Seasonal Beet Borscht

By Liz Alpern

Soup is my ultimate comfort food. As a kid, I was eager to bring a thermos of hot soup to school for my lunch—a little reminder of home. As an adult, I cook gallons of soup frequently, to feed the crowds at my fundraising party, Queer Soup Night; and we regularly serve soup at events hosted by my company, The Gefilteria

So when a fellow chef friend approached me about a cookbook he was putting together that features queer chefs from across the country, it was a no-brainer to contribute a soup recipe, as a way to showcase my favorite food and highlight my professional passion for Ashkenazi Jewish cooking. Served hot or cold, it must be mentioned that this beet borscht is a fabulous way to spotlight the incredible produce at the Coop! The sweetness of seasonal beets and carrots, the crunch of organic celery, and the aroma of onions and garlic will fill your kitchen with warmth and love. 

Excerpted from Tasty Pride: 75 Recipes and Stories from the Queer Food Community by Jesse Szewczyk, published by Buzzfeed Tasty and Penguin Random House (2020).

SERVES 8

  • 4 medium tomatoes
  • 3 tbsp. olive oil, butter, or schmaltz (rendered chicken fat)
  • 2 medium yellow onions, sliced
  • 2 medium carrots, chopped
  • 4 celery stalks, chopped
  • 1½ lbs. red beets, peeled and chopped (about 3¾ cups)
  • 8 cups chicken, vegetable, or beef broth
  • 3 garlic cloves, smashed
  • 2 dried bay leaves
  • 2 tbsp. whole black peppercorns
  • 2 tbsp. caraway seeds
  • 2 tbsp. apple cider vinegar
  • kosher salt
  • sour cream, minced fresh chives, and chopped fresh dill

Note: Prepare this borscht a day ahead if possible, since this soup, like most others, will taste even better the next day.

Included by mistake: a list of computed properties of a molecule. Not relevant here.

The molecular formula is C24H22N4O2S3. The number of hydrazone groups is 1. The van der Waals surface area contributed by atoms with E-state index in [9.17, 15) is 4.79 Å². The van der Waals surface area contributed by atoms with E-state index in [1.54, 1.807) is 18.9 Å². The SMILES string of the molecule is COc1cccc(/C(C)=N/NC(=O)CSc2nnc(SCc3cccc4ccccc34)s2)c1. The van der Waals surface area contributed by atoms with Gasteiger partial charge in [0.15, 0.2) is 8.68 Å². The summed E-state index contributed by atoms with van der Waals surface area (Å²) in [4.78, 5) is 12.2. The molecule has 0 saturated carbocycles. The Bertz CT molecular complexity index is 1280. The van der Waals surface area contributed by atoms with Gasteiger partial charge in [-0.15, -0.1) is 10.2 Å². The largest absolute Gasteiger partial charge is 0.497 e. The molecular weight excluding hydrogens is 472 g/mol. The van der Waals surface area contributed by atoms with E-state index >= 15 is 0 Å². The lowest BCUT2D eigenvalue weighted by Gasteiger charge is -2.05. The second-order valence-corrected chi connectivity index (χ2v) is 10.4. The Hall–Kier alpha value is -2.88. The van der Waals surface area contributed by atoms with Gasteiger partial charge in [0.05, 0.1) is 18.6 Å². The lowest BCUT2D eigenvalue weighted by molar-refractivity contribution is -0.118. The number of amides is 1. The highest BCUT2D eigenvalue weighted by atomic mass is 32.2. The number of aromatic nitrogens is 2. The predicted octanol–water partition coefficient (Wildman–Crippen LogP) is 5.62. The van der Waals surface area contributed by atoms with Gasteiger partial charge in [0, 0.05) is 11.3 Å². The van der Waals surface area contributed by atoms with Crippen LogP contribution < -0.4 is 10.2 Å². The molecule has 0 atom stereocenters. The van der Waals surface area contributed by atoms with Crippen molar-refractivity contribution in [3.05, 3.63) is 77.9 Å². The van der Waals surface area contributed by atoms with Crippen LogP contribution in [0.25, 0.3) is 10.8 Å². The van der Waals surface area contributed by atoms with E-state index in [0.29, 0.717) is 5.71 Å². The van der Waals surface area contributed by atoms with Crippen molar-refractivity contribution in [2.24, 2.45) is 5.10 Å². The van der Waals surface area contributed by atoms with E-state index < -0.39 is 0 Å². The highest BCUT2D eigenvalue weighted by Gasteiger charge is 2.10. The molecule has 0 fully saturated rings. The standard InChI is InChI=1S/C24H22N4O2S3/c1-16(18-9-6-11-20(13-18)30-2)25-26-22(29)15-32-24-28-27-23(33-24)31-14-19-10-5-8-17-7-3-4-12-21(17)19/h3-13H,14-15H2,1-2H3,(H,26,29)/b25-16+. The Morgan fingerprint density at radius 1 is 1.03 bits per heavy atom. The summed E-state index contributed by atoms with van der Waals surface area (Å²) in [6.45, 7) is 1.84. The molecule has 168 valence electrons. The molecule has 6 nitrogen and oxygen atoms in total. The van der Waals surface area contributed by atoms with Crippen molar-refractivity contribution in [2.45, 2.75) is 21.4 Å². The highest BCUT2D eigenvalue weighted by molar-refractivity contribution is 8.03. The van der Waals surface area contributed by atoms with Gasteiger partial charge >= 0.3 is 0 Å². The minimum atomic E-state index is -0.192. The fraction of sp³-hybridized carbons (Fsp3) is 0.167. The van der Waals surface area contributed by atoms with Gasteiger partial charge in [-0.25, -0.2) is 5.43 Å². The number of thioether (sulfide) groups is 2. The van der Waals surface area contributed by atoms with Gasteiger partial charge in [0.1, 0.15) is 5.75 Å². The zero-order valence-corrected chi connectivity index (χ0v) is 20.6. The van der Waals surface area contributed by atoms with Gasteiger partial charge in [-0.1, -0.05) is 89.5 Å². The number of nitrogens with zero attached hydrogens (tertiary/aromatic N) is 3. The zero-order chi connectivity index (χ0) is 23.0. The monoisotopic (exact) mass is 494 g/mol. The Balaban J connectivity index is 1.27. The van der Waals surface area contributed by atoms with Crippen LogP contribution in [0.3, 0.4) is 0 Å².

1. Bring a small pot of water to a boil. Prepare an ice bath in a medium bowl.
  2. Score the bottoms of the tomatoes with an X, then add to the boiling water and cook for about 60 seconds, until the skins start to curl. Transfer the tomatoes to the ice bath. Once cool enough to handle, peel and chop the tomatoes, discarding the skins and seeds.
  3. In a large pot, heat the olive oil over medium heat. When the oil is shimmering, add the onions and cook until golden brown, about 10 minutes. Add the carrots, celery, and beets and continue to cook until the vegetables have softened, another 10 minutes. Stir in the tomatoes and broth, using a wooden spoon to scrape up any bits stuck to the bottom of the pan. Bring to a boil.
  4. While the soup is coming to a boil, gather the garlic, bay leaves, black peppercorns, and caraway seeds in a square of cheesecloth and tie into a bundle with kitchen twine.
  5. Drop the cheesecloth bundle into the soup, then reduce the heat to low. Cover and simmer for about 1 hour, until the vegetables are fork-tender.
  6. Remove the pot from the heat. Remove and discard the spice bundle. Purée the soup with an immersion blender to your desired consistency. Add the vinegar, 1 tablespoon at a time, and stir to combine. Season to taste with salt.
  7. Ladle the soup into bowls. Serve with a generous dollop of sour cream and a sprinkling of chives and dill.

Recipe originally inspired by The Gefilte Manifesto: New Recipes for Old World Jewish Foods by Jeffrey Yoskowitz and Liz Alpern (Flatiron Books, 2016).

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